The interim Budget due next week is expected to have some measures and higher budgetary allocations for the agriculture and social sectors. The government may also focus on job creation and infrastructure investments.
But if the government goes for too much of populist measures, it may have difficulty in managing its fiscal math. November data showed fiscal deficit stood at Rs 7.17 lakh crore. India has witnessed growth in direct tax collection at a healthy pace of 16.5 per cent, with both corporation tax and income-tax collection growing at around the same pace.
Unfortunately, the growth in indirect tax collection has been slower than expected. The government had forecast a budget deficit of 3.3 per cent of gross domestic product (GDP) for this fiscal year. However, inflation is likely to remain stable going forward.
Consumption demand is improving gradually in the country and markets across urban and rural belts are seeing positive trends. The rural market has been growing gradually over the past few years and have even become bigger than the urban market.
India’s consumption has been relatively weak in recent quarters, amid fragile growth in disposable income. The government’s core revenue expenditure plays an important role in determining rural buoyancy.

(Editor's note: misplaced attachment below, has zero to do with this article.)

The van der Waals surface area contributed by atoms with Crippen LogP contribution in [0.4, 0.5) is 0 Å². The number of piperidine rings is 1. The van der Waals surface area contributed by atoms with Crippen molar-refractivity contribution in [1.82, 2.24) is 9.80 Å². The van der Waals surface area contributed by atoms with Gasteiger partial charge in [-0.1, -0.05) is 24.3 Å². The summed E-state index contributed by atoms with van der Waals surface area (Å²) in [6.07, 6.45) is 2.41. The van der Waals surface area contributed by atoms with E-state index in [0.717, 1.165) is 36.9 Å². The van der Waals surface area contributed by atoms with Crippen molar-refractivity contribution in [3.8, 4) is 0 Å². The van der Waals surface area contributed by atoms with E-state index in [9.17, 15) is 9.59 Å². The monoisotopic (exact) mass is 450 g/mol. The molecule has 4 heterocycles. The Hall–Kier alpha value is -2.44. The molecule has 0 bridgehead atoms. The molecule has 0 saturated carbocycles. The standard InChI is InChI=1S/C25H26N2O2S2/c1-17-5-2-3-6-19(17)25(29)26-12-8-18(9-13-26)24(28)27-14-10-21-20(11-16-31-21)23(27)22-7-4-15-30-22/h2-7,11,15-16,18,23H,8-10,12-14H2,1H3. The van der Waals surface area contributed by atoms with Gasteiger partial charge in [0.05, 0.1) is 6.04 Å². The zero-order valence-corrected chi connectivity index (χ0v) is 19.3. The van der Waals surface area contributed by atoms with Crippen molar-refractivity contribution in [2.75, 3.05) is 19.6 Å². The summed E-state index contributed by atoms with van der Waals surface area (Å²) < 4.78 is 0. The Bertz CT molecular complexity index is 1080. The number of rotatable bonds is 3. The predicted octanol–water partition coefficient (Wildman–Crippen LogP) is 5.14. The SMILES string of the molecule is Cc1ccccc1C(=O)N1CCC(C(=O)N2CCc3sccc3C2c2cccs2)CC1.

Any effort from the government to help the farm sector, including measures such as increasing crop MSP and introduction of income support mechanism for farmers amid enhanced allocations for farmer welfare programmes will give the much-needed boost to the rural sector.
To further support the agricultural sector, the government may increase incentives for adoption of solar water pumps by farmers for agriculture-related power consumption. The government may also announce additional allocations for development of the irrigation infrastructure, management of soil health and ensure better availability of farm credit.
Besides, the mega health insurance programme for the poor and massive spending on rural infrastructure will continue to strengthen the rural economy and boost consumption demand. There is a buzz that the government may double income-tax exemption threshold from Rs 2.5 lakh to Rs 5 lakh. Any maneuvering on this front will support consumer demand as it will increase the purchasing power of individuals.
With an increase in rural demand, agricultural inputs such as fertilisers, pesticides and farm equipment are likely to get the boost. The growth in fast moving consumer goods (FMCG) and auto sectors will get a boost from the revival of rural demand and new product launches. The consumption story in India is still intact and the capital investment cycle is yet to commence. Going forward, strong consumer demand, government expenditure and a pickup in investment activity should spur growth in the economy.